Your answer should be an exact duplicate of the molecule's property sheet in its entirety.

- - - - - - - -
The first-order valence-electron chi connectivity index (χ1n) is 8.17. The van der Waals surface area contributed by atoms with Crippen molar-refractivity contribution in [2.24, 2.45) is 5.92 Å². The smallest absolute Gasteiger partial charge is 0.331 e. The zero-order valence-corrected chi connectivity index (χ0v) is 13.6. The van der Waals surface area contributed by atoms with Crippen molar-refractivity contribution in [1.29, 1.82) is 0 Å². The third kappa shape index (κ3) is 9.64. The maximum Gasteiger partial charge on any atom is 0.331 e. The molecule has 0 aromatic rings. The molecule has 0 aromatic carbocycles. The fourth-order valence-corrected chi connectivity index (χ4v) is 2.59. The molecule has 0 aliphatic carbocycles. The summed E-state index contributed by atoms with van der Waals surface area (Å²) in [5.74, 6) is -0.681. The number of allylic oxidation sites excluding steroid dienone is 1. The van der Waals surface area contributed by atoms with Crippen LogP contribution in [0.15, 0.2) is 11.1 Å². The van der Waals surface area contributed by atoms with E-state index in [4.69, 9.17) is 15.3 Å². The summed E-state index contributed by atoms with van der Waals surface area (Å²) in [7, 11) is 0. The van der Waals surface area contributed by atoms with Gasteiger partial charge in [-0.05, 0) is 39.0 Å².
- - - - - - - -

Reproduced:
The first-order valence-electron chi connectivity index (χ1n) is 8.17. The van der Waals surface area contributed by atoms with Crippen molar-refractivity contribution in [2.24, 2.45) is 5.92 Å². The smallest absolute Gasteiger partial charge is 0.331 e. The zero-order valence-corrected chi connectivity index (χ0v) is 13.6. The van der Waals surface area contributed by atoms with Crippen molar-refractivity contribution in [1.29, 1.82) is 0 Å². The third kappa shape index (κ3) is 9.64. The maximum Gasteiger partial charge on any atom is 0.331 e. The molecule has 0 aromatic rings. The molecule has 0 aromatic carbocycles. The fourth-order valence-corrected chi connectivity index (χ4v) is 2.59. The molecule has 0 aliphatic carbocycles. The summed E-state index contributed by atoms with van der Waals surface area (Å²) in [5.74, 6) is -0.681. The number of allylic oxidation sites excluding steroid dienone is 1. The van der Waals surface area contributed by atoms with Crippen LogP contribution in [0.15, 0.2) is 11.1 Å². The van der Waals surface area contributed by atoms with E-state index in [4.69, 9.17) is 15.3 Å². The summed E-state index contributed by atoms with van der Waals surface area (Å²) in [7, 11) is 0. The van der Waals surface area contributed by atoms with Gasteiger partial charge in [-0.05, 0) is 39.0 Å².